Counties Laois and Offaly

Virtual Historic Tour of Ireland Counties
Laois and Offaly
Cultural Center of Cape Cod, South Yarmouth
Wednesdays 6 - 7pm - Sept 12, 19, 26 and Oct. 3

This course is a four "day" virtual tour of the counties of Laois and Offaly in the midlands of Ireland.

The county name of Laois derives from Loígis, of which the modern county is only a part. In the 11th century, its dynastic rulers adopted the surname Ua/Ó Mórdha. By the first century AD, the western third of Laois was part of the Kingdom of Ossory. The eastern part was divided roughly into seven parts, which were ruled by the Seven Septs of Loígis: O’More (O’Moore), O’Lalor, O’Doran, O’Dowling, O’Devoy (O’Deevy), O’Kelly and McEvoy.

odoran odowling okelly

The Kingdom of Uí Failghe from which the name Offaly is derived, was ruled by the Ó Conchobhair Failghe (Anglicised as: O'Conor Faly) whose territory included the east of the county. The Kingdom of Firceall ruled by the O'Molloy clan constituted much of the centre of the county. Much of the south of the present day county was ruled by Ó Cearbhaill of Éile (Anglicized as: O'Carroll Ely).

The present day counties were formed following the Tudor plantations in an attempt by the English Crown to expand its sphere of influence in Ireland which had declined following the Norman Conquest of Ireland. All the clans from these counties had their lands confiscated after the Cromwellian Invasion. Some of the O'Carroll's immigrated to the Americas.  Charles Carroll is the only Catholic signatory to the Declaration of Independence. Charles Jnr.was the main contractor on the building of the White House. The White House and Washington city are built on lands owned by the O'Carroll's.

Cultural Center of Cape Cod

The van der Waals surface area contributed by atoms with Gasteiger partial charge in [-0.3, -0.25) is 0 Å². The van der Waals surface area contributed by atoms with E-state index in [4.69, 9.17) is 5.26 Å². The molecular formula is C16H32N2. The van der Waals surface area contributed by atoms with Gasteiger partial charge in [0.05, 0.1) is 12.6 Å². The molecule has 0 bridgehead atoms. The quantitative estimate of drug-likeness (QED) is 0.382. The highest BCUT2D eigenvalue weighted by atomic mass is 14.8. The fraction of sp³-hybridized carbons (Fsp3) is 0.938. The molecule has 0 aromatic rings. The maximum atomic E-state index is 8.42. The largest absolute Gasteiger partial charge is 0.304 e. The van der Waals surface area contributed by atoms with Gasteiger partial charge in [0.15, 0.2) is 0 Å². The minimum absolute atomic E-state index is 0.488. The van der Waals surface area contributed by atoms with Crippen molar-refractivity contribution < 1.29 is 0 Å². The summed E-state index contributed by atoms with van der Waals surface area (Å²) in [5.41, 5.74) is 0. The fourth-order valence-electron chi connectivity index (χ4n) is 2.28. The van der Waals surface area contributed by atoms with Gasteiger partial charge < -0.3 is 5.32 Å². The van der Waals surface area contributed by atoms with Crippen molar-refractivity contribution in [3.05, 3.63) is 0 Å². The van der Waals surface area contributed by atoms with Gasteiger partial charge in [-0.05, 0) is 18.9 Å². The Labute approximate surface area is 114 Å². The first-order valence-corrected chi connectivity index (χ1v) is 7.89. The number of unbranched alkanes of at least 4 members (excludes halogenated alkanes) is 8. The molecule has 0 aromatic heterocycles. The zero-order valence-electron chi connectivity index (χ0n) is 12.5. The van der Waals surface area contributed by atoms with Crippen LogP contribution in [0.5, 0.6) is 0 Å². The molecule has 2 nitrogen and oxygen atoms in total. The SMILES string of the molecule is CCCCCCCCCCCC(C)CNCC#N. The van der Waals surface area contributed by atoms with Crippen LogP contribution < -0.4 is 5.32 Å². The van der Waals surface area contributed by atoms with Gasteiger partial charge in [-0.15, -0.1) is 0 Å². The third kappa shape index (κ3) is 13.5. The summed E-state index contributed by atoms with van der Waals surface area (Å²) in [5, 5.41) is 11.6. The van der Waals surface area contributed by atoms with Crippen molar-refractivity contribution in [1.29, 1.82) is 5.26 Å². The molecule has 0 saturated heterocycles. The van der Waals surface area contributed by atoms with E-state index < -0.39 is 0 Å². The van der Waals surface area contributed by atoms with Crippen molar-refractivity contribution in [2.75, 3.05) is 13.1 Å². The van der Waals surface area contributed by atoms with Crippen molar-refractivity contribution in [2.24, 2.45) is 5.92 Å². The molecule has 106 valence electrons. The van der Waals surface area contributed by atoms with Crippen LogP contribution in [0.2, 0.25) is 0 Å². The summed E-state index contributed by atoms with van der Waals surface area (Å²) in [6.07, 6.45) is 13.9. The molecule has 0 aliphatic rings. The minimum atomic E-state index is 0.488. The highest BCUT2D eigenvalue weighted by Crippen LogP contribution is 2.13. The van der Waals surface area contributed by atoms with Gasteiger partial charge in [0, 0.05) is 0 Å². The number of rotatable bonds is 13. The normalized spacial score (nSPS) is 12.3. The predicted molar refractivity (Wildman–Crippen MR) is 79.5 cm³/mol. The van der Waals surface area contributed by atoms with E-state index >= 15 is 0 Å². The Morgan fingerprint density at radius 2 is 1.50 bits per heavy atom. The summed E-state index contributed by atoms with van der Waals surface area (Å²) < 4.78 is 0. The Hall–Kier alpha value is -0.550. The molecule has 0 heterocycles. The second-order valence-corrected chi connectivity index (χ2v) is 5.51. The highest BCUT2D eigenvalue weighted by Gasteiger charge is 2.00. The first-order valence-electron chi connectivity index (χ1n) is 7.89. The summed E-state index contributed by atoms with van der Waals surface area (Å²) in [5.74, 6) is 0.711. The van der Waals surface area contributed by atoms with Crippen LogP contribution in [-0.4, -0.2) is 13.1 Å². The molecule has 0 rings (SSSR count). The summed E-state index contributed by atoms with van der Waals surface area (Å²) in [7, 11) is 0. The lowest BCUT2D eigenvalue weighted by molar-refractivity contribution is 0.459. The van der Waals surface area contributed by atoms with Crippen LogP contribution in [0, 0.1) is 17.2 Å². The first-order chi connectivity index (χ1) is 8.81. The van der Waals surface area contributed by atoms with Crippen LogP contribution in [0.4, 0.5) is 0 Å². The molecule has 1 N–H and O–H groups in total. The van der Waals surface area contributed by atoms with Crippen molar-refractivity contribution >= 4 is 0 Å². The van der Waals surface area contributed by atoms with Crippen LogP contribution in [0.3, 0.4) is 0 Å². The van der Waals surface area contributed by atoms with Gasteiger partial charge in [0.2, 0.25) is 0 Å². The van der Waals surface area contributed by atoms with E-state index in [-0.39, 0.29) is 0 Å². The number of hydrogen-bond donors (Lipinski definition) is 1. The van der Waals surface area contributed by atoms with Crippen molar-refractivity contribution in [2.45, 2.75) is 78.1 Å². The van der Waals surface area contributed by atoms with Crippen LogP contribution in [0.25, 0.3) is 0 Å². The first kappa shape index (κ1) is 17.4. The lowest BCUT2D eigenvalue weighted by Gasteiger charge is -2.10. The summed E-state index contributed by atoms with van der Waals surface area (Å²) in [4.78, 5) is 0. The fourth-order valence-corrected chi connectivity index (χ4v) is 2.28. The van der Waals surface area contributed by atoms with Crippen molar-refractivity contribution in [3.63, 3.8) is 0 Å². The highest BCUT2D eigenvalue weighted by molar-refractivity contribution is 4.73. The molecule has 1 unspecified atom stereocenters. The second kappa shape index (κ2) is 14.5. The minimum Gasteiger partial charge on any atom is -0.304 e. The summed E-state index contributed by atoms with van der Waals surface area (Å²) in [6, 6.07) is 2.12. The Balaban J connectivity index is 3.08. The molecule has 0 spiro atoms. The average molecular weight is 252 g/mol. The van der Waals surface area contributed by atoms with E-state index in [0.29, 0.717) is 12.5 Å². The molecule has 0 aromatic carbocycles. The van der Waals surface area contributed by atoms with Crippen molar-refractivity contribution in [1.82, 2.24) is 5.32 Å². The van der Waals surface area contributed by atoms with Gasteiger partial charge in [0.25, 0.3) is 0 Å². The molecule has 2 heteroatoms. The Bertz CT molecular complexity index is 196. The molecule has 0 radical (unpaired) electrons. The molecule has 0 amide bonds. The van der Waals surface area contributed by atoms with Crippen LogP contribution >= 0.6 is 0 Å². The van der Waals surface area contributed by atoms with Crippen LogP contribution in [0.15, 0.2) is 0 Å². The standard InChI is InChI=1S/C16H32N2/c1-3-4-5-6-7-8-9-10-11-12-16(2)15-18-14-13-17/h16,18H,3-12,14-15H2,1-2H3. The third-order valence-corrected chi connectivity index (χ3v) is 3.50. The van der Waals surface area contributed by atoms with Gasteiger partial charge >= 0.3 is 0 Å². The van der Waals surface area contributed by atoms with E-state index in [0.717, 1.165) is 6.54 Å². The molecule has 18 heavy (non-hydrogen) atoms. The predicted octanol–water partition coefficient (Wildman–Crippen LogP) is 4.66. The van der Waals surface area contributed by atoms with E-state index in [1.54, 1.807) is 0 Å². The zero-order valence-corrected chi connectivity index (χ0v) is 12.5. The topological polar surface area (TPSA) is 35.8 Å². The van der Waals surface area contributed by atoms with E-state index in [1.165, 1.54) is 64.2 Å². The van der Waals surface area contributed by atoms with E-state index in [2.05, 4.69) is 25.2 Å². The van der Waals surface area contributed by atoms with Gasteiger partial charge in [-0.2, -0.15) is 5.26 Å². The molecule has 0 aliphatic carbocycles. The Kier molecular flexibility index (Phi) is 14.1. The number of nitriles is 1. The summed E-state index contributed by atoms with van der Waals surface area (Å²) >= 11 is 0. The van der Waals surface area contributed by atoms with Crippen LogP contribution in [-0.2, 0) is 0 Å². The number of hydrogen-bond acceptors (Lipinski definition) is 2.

Wednesdays 6 - 7pm - Sept 12, 19, 26 and Oct. 3
To enroll on line log in to 

One course: $75/$70 for members.

From Famine to 1916

Irish History Class 
Cultural Center of Cape Cod, South Yarmouth
Wednesdays 7:15 - 8:15 pm - Sept 12, 19, 26 and Oct. 3

The Famine changed Ireland forever. After the famine the social structure changed to reflect the devastation caused by the famine and the need to survive. Emigration drained the country of its young men and women and did not abate until the 1920's and was not reversed until the 1990's.

 fenian collar  fenian crowd  land league poster

The search for a free and Independent Ireland continued. The radicals republicans and nationalists formed the Fenian movement; constitutional nationalists formed the Home Rule movement; the Land Wars took on a new importance with the understanding of the clear link between famine and landlordism; and, then out of the ashes arose a Gaelic Revival that sought to promote the ancient history of Ireland, its laws, culture and language as an antidote to the Anglicization of Ireland.

This four week course will explore these events in depth so that it is then possible to understand the Ireland that then produced, in a ten year period, a Rebellion, A war of Independence, A Civil War, and a partitioned Ireland. These topics will form the basis of the autumn and winter lecture series.

Cultural Center of Cape Cod 
Wednesdays 7:15 - 8:15 pm - Sept 12, 19, 26 and Oct. 3
To enroll on line log in to 

One course: $75/$70 for members.


The Famine in Ireland 1845 - 1852

In the past two centuries no event has shaped the Ireland of today more than the famine of 1845 - 1852. No event stirs the emotions of Irish people more. No other event demonstrates so clearly the failure of British colonial policy in Ireland.

Famine image01The famine was the direct result of policies that began with the destruction of Gaelic Ireland in the period 1540 to 1603. This was followed by the Cromwellian settlement of the 1650's, the military defeat of Catholic Ireland in the 1690's, and the subsequent imposition of Penal Laws for the suppression of the Gaelic people of Ireland. After three hundred years of conquest and destruction a huge number of Irish people were reduced to destitution, poverty, illiteracy, and were made dependent on the potato by government policy and landlord greed.